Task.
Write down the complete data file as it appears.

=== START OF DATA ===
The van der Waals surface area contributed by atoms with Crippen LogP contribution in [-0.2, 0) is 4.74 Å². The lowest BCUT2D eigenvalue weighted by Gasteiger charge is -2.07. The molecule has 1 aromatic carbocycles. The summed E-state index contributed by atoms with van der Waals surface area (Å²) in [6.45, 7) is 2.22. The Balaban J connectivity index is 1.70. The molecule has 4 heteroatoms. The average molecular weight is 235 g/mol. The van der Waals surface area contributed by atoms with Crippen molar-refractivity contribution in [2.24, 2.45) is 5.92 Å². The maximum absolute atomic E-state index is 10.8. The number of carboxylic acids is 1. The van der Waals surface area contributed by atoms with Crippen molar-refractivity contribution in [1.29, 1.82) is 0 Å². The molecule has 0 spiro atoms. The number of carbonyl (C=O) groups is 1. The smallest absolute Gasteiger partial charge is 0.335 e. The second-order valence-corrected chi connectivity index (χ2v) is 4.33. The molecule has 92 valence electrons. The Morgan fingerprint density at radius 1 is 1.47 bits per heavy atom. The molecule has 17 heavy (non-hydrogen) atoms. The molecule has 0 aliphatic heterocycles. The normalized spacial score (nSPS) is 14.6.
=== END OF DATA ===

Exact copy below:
The van der Waals surface area contributed by atoms with Crippen LogP contribution in [-0.2, 0) is 4.74 Å². The lowest BCUT2D eigenvalue weighted by Gasteiger charge is -2.07. The molecule has 1 aromatic carbocycles. The summed E-state index contributed by atoms with van der Waals surface area (Å²) in [6.45, 7) is 2.22. The Balaban J connectivity index is 1.70. The molecule has 4 heteroatoms. The average molecular weight is 235 g/mol. The van der Waals surface area contributed by atoms with Crippen molar-refractivity contribution in [2.24, 2.45) is 5.92 Å². The maximum absolute atomic E-state index is 10.8. The number of carboxylic acids is 1. The van der Waals surface area contributed by atoms with Crippen molar-refractivity contribution in [1.29, 1.82) is 0 Å². The molecule has 0 spiro atoms. The number of carbonyl (C=O) groups is 1. The smallest absolute Gasteiger partial charge is 0.335 e. The second-order valence-corrected chi connectivity index (χ2v) is 4.33. The molecule has 92 valence electrons. The Morgan fingerprint density at radius 1 is 1.47 bits per heavy atom. The molecule has 17 heavy (non-hydrogen) atoms. The molecule has 0 aliphatic heterocycles. The normalized spacial score (nSPS) is 14.6.